Dawlish delight on the Devon coast with the terrific 2 from Stagecoach

It’s one of the most paradisical locations in the UK. Nestled on the picturesque south coast of Devon, Dawlish is a charming seaside town that captivates visitors with its unique blend of natural beauty, rich history, and vibrant local culture. Known for its golden sands and the famous black swans of Dawlish Water, this town offers a serene escape from the hustle and bustle of city life. Whether you are drawn by the scenic landscapes, the fascinating history, or the promise of delicious local cuisine, Dawlish has something for everyone. What’s more it’s a blissful scenic sojourn on the Stagecoach number 2 bus that runs between Exeter and Newton Abbot. Can there be a better day out than waking up in Exeter and having a peruse of the magnificent city before setting out on this scenic adventure by bus? It’s the stuff of wistful dreams!

The scenery around Dawlish is nothing short of breathtaking. The town is situated along the dramatic coastline of the English Channel, where rugged cliffs meet tranquil beaches. The South West Coast Path, which runs through Dawlish, offers walkers stunning views of the sea and countryside.

The path meanders past hidden coves and through lush green meadows, making it a haven for nature lovers and photographers. To the north, the Dawlish Warren National Nature Reserve is a must-visit. This sandy spit at the mouth of the River Exe is home to diverse wildlife and offers miles of walking trails amidst dunes and salt marshes.

In Dawlish itself, there is no shortage of things to see and do. The town’s flagship centre-piece is the Lawn, a wide expanse of green parkland bisected by Dawlish Water. Here, the iconic black swans glide gracefully through the water, creating a picturesque scene that feels straight out of a fairy tale. Along the Lawn, you’ll find charming cafes and shops, perfect for a leisurely afternoon. The Dawlish Museum provides a deeper dive into the town’s history and is housed in a quaint 19th-century building.

For those who love the beach, Dawlish Town Beach is a great spot for a day of relaxation. The beach is a mix of sand and shingle, and the views out to sea are magnificent. Just a short walk away is Coryton Cove, a more secluded beach with red cliffs that are characteristic of this part of Devon. Both beaches are excellent for swimming, picnicking, or simply soaking up the sun.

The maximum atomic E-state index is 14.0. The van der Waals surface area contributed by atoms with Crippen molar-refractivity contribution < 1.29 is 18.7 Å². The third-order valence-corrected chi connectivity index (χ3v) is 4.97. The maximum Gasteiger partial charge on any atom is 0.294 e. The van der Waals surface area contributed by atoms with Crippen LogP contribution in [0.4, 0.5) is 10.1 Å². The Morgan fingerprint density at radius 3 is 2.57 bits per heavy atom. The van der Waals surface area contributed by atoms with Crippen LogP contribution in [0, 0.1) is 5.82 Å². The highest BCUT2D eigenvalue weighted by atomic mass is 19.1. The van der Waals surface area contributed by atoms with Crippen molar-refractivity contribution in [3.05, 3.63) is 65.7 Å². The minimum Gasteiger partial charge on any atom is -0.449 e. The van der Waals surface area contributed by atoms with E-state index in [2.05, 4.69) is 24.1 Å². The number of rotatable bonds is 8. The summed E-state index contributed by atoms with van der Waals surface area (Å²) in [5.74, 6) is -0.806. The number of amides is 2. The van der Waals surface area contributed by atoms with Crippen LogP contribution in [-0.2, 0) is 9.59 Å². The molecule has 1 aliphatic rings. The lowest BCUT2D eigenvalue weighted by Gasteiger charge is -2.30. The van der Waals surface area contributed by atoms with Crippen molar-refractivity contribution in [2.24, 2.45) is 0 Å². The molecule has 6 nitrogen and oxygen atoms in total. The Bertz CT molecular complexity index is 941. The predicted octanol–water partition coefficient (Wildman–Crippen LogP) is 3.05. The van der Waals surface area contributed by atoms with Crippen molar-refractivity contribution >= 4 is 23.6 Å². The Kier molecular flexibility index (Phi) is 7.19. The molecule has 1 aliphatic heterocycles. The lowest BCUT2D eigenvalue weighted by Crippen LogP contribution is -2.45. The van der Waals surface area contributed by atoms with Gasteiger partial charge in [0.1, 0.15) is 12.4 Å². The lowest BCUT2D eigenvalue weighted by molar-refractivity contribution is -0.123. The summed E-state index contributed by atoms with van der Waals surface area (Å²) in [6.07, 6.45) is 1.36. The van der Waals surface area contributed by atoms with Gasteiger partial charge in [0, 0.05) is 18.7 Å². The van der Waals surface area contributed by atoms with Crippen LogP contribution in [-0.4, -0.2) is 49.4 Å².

When it comes to dining, Dawlish offers a variety of excellent options. The Old Mill Tea Rooms is a delightful spot for traditional English tea and homemade cakes. If you’re in the mood for something more substantial, The Marine Tavern serves up hearty pub fare with a fantastic view of the sea. For fine dining, try No.1 Café Lounge, which offers an exquisite menu featuring local seafood and seasonal produce. If you fancy a drink, The Lansdowne is a popular choice, known for its friendly atmosphere and a great selection of local ales.


Dawlish’s history is rich and varied. Originally a small fishing port, the town began to grow in the 18th century as a resort destination for wealthy tourists. The arrival of the railway in the mid-19th century further boosted its popularity, making it accessible to visitors from all over the country. The Great Western Railway line, which runs along the coast and through Dawlish, is one of the most scenic in the UK and a marvel of Victorian engineering. The section that runs through Dawlish is one of the most photographed in the UK and it’s wonderful to catch the train and gaze out onto the rugged cliffs, expansive beach with families playing in the sea and folk walking their dogs, ice-cream in hands. It’s a classic landscape, a timeless setting from a bygone age of British seaside holidays! Further along at Dawlish Warren, the quintessentially coastal town feel is heightened by a small funfair with traditional rides and a challenging links golf course, straddling the railway line and coast.

A lesser-known fact about Dawlish is that it has been a hub for creative minds. Charles Dickens is said to have visited Dawlish, and it is believed that he drew inspiration from the town for some of his works. Another interesting titbit is that Dawlish was once home to a thriving silk industry, which has long since disappeared but remains a fascinating chapter of the town’s past.

The town has also been the birthplace or residence of several notable individuals. Perhaps the most famous is John Nash, the acclaimed mathematician known for his work in game theory, who lived in Dawlish for a time. Another notable resident was Charles Kingsley, the author of “The Water-Babies,” who spent part of his life in the town.

Sport plays a significant role in the community life of Dawlish. The town boasts a variety of clubs and facilities catering to sports enthusiasts. Dawlish Leisure Centre offers a range of activities, from swimming and fitness classes to squash and badminton. The local football club, Dawlish United, has a loyal following and provides opportunities for young and old to engage in the sport. Water sports are also popular, with sailing, kayaking, and paddleboarding available along the coast.

As your visit to Dawlish comes to an end, you’ll find that the town leaves a lasting impression. Its blend of natural beauty, historical intrigue, and warm hospitality makes it a destination worth exploring. Whether you’re wandering along the coastal paths, enjoying a meal at a local eatery, or simply sitting by the water watching the black swans, Dawlish offers a sense of tranquillity and charm that is hard to find elsewhere. This seaside gem invites you to slow down, take in the sights, and relish the simple pleasures of life by the sea. To plan your unforgettable trip and make memories, check out 2, Exeter to Newton Abbot – Great Scenic Journeys